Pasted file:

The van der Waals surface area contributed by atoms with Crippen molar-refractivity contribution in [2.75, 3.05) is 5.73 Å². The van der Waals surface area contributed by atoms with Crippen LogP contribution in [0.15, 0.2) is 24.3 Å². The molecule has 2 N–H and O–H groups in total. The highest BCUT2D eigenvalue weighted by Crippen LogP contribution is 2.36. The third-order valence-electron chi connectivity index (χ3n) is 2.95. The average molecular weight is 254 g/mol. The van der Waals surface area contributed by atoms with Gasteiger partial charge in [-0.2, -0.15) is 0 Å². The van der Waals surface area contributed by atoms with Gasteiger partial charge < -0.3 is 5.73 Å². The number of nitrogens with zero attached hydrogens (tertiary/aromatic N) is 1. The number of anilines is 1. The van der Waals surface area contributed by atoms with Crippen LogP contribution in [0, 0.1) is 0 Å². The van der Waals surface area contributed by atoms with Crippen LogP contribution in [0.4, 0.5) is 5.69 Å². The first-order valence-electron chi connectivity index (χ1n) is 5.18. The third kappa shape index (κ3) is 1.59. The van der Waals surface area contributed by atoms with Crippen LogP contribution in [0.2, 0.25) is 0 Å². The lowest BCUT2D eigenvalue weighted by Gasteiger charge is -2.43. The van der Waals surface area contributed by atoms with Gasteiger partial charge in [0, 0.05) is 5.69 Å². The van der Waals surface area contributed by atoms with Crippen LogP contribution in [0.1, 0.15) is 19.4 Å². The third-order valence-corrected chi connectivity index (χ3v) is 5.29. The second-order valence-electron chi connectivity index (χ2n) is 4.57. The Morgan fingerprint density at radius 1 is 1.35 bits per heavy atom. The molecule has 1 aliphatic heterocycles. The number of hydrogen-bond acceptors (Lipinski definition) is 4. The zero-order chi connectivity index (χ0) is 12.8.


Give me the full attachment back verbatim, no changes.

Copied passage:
The van der Waals surface area contributed by atoms with Crippen molar-refractivity contribution in [2.75, 3.05) is 5.73 Å². The van der Waals surface area contributed by atoms with Crippen LogP contribution in [0.15, 0.2) is 24.3 Å². The molecule has 2 N–H and O–H groups in total. The highest BCUT2D eigenvalue weighted by Crippen LogP contribution is 2.36. The third-order valence-electron chi connectivity index (χ3n) is 2.95. The average molecular weight is 254 g/mol. The van der Waals surface area contributed by atoms with Gasteiger partial charge in [-0.2, -0.15) is 0 Å². The van der Waals surface area contributed by atoms with Gasteiger partial charge < -0.3 is 5.73 Å². The number of nitrogens with zero attached hydrogens (tertiary/aromatic N) is 1. The number of anilines is 1. The van der Waals surface area contributed by atoms with Crippen LogP contribution in [0, 0.1) is 0 Å². The van der Waals surface area contributed by atoms with Crippen LogP contribution in [0.4, 0.5) is 5.69 Å². The first-order valence-electron chi connectivity index (χ1n) is 5.18. The third kappa shape index (κ3) is 1.59. The van der Waals surface area contributed by atoms with Crippen LogP contribution in [0.2, 0.25) is 0 Å². The lowest BCUT2D eigenvalue weighted by Gasteiger charge is -2.43. The van der Waals surface area contributed by atoms with Gasteiger partial charge in [0, 0.05) is 5.69 Å². The van der Waals surface area contributed by atoms with Crippen LogP contribution in [0.1, 0.15) is 19.4 Å². The third-order valence-corrected chi connectivity index (χ3v) is 5.29. The second-order valence-electron chi connectivity index (χ2n) is 4.57. The Morgan fingerprint density at radius 1 is 1.35 bits per heavy atom. The molecule has 1 aliphatic heterocycles. The number of hydrogen-bond acceptors (Lipinski definition) is 4. The zero-order chi connectivity index (χ0) is 12.8.